God heard both the prayers of Tobit and Sarah. What a coincidence, since they were both praying at the same time. Now Raphael enters without any introduction. He is not explicitly mentioned as an angel. He simply is a messenger from God, which is what an angel is. He will appear to heal both of them. The plot of the story is now revealed. He will cure Tobit of his blindness and get a husband from Sarah, who will be the son of Tobit, Tobias. Thus, the story of the grave digger and the woman haunted with an evil spirit will join together. Meanwhile, they both returned from their individual prayers.

The blinding of Tobit (Tob 2:9-2:10)

“That same night I washed myself. I went into my courtyard. I slept by the wall of the courtyard. My face was uncovered because of the heat. I did not know that there were sparrows on the wall. Their fresh droppings fell into my eyes. The droppings produced white films. I went to physicians to be healed. However, the more they treated me with ointments the more my vision was obscured by the white films, until I became completely blind. All my kindred were sorry for me. Ahikar took care of me for two years before he went to Elymais.”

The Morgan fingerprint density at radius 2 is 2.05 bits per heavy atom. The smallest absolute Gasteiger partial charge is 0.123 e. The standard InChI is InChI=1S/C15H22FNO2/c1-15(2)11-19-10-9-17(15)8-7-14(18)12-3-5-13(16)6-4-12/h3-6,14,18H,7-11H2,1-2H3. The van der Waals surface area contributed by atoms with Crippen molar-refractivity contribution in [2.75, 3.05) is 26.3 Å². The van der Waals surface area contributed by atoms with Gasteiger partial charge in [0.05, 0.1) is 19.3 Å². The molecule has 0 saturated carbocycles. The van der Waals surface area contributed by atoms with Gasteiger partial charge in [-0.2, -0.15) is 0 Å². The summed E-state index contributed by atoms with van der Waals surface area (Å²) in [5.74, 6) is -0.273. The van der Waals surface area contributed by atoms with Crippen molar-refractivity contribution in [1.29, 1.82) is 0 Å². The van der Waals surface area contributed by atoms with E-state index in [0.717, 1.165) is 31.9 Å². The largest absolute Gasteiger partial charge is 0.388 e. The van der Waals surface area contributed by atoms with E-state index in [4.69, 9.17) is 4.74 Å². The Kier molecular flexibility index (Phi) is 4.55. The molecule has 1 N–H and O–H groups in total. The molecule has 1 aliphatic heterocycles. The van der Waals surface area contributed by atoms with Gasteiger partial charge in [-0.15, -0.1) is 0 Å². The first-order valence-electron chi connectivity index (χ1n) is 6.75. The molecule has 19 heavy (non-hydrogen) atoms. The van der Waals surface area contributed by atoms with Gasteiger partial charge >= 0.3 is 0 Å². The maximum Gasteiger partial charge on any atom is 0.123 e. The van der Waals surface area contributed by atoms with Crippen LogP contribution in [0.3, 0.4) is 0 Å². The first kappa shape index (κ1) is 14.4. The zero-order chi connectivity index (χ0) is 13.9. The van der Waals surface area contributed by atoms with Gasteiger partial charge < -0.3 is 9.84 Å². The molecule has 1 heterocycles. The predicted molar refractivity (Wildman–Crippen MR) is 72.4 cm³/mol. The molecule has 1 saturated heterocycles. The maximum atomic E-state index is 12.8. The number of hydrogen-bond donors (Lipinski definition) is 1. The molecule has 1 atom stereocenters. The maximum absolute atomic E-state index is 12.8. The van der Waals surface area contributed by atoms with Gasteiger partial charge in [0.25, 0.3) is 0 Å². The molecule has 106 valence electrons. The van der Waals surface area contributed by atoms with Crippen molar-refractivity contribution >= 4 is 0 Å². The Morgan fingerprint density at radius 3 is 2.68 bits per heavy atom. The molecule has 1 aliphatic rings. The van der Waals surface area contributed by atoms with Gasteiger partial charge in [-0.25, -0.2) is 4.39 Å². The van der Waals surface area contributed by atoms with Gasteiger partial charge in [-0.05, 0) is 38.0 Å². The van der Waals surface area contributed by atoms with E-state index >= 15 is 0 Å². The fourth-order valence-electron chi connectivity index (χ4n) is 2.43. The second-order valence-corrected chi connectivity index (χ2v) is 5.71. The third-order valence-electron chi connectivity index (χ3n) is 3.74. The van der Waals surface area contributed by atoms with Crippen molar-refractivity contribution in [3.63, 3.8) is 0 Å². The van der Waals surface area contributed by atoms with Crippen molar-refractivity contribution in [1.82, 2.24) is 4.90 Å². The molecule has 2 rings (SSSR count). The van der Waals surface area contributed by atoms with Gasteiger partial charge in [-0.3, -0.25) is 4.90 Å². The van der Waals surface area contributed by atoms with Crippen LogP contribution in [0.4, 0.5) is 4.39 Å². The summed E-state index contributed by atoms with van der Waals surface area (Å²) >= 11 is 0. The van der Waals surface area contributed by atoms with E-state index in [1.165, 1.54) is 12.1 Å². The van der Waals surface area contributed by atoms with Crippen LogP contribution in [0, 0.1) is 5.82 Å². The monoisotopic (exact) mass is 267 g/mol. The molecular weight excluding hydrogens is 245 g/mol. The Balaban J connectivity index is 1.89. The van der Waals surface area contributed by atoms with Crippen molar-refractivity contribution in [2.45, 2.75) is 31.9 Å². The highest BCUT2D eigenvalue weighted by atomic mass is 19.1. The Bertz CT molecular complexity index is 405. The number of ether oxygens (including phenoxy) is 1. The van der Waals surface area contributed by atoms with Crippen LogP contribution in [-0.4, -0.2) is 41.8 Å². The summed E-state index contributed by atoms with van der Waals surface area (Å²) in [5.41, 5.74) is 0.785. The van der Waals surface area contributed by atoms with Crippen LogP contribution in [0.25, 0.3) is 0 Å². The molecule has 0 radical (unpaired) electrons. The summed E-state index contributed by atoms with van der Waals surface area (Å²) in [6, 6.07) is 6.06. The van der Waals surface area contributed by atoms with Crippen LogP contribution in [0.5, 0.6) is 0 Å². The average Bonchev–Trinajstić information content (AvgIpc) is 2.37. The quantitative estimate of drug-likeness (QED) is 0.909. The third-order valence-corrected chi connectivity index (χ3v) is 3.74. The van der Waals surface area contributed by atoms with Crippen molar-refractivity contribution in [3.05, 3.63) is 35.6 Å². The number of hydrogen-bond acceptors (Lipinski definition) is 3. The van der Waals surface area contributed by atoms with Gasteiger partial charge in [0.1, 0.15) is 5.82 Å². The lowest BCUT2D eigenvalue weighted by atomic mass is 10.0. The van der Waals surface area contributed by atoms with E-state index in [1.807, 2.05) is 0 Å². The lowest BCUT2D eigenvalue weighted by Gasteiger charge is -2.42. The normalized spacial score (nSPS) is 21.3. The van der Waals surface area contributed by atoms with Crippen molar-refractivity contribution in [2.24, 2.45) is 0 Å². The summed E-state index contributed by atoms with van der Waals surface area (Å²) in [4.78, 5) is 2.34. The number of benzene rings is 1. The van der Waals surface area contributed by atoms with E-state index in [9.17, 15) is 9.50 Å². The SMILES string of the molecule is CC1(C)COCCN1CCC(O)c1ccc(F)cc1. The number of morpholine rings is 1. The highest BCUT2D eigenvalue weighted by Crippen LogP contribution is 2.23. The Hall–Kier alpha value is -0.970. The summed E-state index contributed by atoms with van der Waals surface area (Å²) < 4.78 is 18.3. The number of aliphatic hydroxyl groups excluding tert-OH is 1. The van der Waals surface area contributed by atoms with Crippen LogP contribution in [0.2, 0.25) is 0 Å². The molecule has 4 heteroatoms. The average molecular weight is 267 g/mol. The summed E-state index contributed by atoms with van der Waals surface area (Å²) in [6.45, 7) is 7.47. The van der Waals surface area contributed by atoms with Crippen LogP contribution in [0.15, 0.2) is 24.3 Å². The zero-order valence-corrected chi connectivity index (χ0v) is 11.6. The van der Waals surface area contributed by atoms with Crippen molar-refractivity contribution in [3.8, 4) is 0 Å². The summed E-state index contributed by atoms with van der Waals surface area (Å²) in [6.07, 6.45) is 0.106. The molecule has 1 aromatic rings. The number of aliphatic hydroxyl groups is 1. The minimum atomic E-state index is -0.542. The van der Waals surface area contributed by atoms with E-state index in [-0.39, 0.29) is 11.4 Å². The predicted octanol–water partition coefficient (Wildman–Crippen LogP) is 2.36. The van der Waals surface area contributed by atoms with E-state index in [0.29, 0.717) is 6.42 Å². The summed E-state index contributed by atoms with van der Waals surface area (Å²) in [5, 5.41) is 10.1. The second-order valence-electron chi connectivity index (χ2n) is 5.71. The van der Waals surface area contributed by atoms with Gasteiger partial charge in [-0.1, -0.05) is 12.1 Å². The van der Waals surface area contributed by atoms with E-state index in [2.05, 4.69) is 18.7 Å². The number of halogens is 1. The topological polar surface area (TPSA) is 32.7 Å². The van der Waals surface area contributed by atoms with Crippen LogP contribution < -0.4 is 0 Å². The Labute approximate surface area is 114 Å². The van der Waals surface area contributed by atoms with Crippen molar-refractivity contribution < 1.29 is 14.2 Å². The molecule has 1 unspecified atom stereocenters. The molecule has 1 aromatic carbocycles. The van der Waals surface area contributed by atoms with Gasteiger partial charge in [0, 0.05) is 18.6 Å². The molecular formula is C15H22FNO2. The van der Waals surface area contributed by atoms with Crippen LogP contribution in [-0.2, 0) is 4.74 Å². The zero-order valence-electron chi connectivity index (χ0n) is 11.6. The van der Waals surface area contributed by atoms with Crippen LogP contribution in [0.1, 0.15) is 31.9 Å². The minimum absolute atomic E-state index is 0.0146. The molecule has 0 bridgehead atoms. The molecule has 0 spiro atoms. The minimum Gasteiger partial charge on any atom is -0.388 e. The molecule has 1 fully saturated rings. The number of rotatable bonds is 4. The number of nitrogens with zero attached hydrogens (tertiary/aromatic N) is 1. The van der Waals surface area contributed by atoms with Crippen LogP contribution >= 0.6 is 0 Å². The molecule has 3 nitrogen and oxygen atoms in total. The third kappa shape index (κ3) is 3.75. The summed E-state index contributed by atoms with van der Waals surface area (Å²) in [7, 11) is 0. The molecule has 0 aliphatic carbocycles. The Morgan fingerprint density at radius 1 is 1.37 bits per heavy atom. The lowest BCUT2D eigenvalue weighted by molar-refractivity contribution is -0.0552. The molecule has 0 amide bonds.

Washing was important for ritual purity after touching dead bodies. After Tobit washed himself, he lay out in the courtyard because it was hot. He slept by the wall of the courtyard. Somehow he left his eyes open so that sparrow droppings fell into his eyes, the way that sparrow droppings fall on modern parked cars. He had some kind of white film on his eyes that led to blindness. Although he went to physicians, they only made the situation worse. This is the first biblical mention of an attempt at a cure that does not have a religious base. Everyone felt sorry for him. However, it was nephew, the well connected Ahikar who took care of him. There is no mention of his wife or son helping him. After 2 years, Ahikar had an assignment to go to Elymais, a rich city in Persia, south of Media and north of Susiana.